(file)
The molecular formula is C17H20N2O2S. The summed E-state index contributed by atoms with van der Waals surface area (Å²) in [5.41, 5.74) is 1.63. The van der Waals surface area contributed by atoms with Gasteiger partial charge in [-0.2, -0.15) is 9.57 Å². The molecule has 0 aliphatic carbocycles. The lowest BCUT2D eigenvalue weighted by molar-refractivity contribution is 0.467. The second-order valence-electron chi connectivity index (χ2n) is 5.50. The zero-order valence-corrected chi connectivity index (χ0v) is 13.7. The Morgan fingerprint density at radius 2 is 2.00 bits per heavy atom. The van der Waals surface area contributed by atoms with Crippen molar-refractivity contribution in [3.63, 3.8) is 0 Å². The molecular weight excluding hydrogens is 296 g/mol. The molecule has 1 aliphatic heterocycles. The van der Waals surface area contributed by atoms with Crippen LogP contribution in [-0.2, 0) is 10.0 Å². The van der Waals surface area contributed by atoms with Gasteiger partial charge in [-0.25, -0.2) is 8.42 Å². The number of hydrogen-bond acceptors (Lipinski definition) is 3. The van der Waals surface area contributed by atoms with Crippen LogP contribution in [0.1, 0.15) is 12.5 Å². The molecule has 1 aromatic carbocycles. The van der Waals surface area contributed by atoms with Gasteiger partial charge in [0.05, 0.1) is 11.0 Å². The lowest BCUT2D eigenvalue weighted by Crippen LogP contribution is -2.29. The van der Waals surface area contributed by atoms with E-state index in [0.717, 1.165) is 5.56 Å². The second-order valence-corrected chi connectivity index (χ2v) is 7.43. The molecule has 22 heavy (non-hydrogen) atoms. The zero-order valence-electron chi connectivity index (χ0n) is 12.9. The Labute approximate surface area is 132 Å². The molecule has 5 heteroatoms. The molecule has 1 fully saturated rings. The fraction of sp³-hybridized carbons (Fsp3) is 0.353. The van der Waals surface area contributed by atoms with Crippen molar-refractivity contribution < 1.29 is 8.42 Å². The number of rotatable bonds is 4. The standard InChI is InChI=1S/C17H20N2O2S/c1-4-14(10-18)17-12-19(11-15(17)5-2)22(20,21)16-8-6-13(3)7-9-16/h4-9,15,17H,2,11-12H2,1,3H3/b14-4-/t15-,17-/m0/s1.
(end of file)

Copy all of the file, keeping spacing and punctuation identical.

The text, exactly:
The molecular formula is C17H20N2O2S. The summed E-state index contributed by atoms with van der Waals surface area (Å²) in [5.41, 5.74) is 1.63. The van der Waals surface area contributed by atoms with Gasteiger partial charge in [-0.2, -0.15) is 9.57 Å². The molecule has 0 aliphatic carbocycles. The lowest BCUT2D eigenvalue weighted by molar-refractivity contribution is 0.467. The second-order valence-electron chi connectivity index (χ2n) is 5.50. The zero-order valence-corrected chi connectivity index (χ0v) is 13.7. The Morgan fingerprint density at radius 2 is 2.00 bits per heavy atom. The van der Waals surface area contributed by atoms with Crippen molar-refractivity contribution in [3.63, 3.8) is 0 Å². The molecular weight excluding hydrogens is 296 g/mol. The molecule has 1 aliphatic heterocycles. The van der Waals surface area contributed by atoms with Crippen LogP contribution in [-0.2, 0) is 10.0 Å². The van der Waals surface area contributed by atoms with Gasteiger partial charge in [-0.25, -0.2) is 8.42 Å². The number of hydrogen-bond acceptors (Lipinski definition) is 3. The van der Waals surface area contributed by atoms with Crippen LogP contribution in [0.1, 0.15) is 12.5 Å². The molecule has 1 aromatic carbocycles. The van der Waals surface area contributed by atoms with Gasteiger partial charge in [0.05, 0.1) is 11.0 Å². The lowest BCUT2D eigenvalue weighted by Crippen LogP contribution is -2.29. The van der Waals surface area contributed by atoms with E-state index in [0.717, 1.165) is 5.56 Å². The second-order valence-corrected chi connectivity index (χ2v) is 7.43. The molecule has 22 heavy (non-hydrogen) atoms. The zero-order valence-electron chi connectivity index (χ0n) is 12.9. The Labute approximate surface area is 132 Å². The molecule has 5 heteroatoms. The molecule has 1 fully saturated rings. The fraction of sp³-hybridized carbons (Fsp3) is 0.353. The van der Waals surface area contributed by atoms with Crippen molar-refractivity contribution < 1.29 is 8.42 Å². The number of rotatable bonds is 4. The standard InChI is InChI=1S/C17H20N2O2S/c1-4-14(10-18)17-12-19(11-15(17)5-2)22(20,21)16-8-6-13(3)7-9-16/h4-9,15,17H,2,11-12H2,1,3H3/b14-4-/t15-,17-/m0/s1.